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Yield to What?

When buying a bond, you want to know how much return you’ll get. A bond’s yield is a measure of expected return—based on its coupon, price and other factors. But understanding bond yields can be tricky. First, because bond prices fluctuate based on changes in interest rates, yields are constantly in motion. Second, there are several ways to calculate yield. Let’s look at four of them:

  1. Current yield is the most straightforward measure. It divides the bond’s annual interest payments by the price you paid for it. But unfortunately, it doesn’t tell the whole story, as it doesn’t take into account the return of principal, which happens when a bond matures, is sold or is called. For example, if you buy a $10,000 bond for the discounted price of $9,500, you’ll record a $500 gain when the bond matures—but the current yield doesn’t factor in those gains.
  2. Yield to maturity measures the annual rate of return you would receive on a bond investment—taking into consideration all interest payments, return of principal and the time value of money—were you to hold it to maturity.
  3. Yield to call measures the annual rate of return on a bond assuming that the bond is redeemed on the first (or next) call date.
  4. Yield to worst measures the lowest potential return you might get from a bond without the issuer actually defaulting. It is the lower of the yield to maturity or yield to call.

So which yield matters most? It depends on whether the bond is callable or not. For a callable bond, the yield to call or yield to worst would let you determine your lowest potential return. For a noncallable bond, yield to maturity is the most useful because, barring default, you’ll get back the principal when it matures.

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Important disclosures:

The information provided here is for general informational purposes only and should not be considered an individualized recommendation or personalized investment advice. The investment strategies mentioned here may not be suitable for everyone. Each investor needs to review an investment strategy for his or her own particular situation before making any investment decision.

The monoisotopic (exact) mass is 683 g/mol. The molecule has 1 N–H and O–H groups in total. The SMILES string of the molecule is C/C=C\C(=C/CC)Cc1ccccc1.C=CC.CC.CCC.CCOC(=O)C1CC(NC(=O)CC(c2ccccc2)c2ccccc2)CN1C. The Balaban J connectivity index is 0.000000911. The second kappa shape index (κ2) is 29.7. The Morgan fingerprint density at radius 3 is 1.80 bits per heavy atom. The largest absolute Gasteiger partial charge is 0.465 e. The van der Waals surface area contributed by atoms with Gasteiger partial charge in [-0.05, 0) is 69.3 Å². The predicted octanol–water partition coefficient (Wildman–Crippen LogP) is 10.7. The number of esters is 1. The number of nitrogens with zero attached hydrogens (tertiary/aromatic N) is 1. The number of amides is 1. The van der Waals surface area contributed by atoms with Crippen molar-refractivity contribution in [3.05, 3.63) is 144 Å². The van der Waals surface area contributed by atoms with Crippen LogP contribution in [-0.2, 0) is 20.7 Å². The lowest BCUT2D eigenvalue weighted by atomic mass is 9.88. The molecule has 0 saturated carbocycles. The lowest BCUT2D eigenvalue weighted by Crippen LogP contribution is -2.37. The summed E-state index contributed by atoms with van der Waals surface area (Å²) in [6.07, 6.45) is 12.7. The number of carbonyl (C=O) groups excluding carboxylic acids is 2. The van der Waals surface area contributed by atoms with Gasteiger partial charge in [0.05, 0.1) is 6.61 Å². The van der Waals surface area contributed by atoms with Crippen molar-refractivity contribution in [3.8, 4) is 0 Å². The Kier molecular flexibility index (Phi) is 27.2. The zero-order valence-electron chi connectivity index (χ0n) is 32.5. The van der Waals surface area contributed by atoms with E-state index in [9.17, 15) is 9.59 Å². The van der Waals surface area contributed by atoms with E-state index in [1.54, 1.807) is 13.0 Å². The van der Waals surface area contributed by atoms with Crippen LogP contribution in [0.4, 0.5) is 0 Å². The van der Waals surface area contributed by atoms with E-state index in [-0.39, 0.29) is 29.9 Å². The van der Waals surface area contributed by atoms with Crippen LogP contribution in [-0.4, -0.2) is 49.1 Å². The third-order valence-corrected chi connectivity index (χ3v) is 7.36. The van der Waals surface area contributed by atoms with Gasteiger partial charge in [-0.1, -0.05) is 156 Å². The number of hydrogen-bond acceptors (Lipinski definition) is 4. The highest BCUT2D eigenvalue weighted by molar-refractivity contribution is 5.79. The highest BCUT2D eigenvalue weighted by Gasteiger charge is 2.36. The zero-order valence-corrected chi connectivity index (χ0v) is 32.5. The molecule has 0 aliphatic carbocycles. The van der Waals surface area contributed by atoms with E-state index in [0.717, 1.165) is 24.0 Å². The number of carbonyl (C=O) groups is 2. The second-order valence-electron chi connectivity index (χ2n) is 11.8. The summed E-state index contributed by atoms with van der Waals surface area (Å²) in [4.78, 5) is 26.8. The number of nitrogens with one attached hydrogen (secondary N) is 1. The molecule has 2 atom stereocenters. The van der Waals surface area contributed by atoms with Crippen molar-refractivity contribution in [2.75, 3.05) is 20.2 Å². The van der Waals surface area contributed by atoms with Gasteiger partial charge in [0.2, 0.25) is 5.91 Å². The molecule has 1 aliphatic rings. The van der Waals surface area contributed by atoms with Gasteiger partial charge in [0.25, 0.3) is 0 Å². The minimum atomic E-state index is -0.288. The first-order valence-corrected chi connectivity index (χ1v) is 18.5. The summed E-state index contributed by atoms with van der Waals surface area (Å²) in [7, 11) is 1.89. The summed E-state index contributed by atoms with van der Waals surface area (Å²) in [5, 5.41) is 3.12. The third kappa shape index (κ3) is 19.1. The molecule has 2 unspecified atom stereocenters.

All expressions of opinion are subject to change without notice in reaction to shifting market conditions. Data contained herein from third-party providers is obtained from what are considered reliable sources. However, its accuracy, completeness or reliability cannot be guaranteed.

Examples provided are for illustrative purposes only and not intended to be reflective of results you can expect to achieve.

Performance may be affected by risks associated with non-diversification, including investments in specific countries or sectors. Additional risks may also include, but are not limited to, investments in foreign securities, especially emerging markets, real estate investment trusts (REITs), fixed income, small capitalization securities and commodities. Each individual investor should consider these risks carefully before investing in a particular security or strategy.

Fixed income securities are subject to increased loss of principal during periods of rising interest rates. Fixed income investments are subject to various other risks including changes in credit quality, market valuations, liquidity, prepayments, early redemption, corporate events, tax ramifications and other factors.

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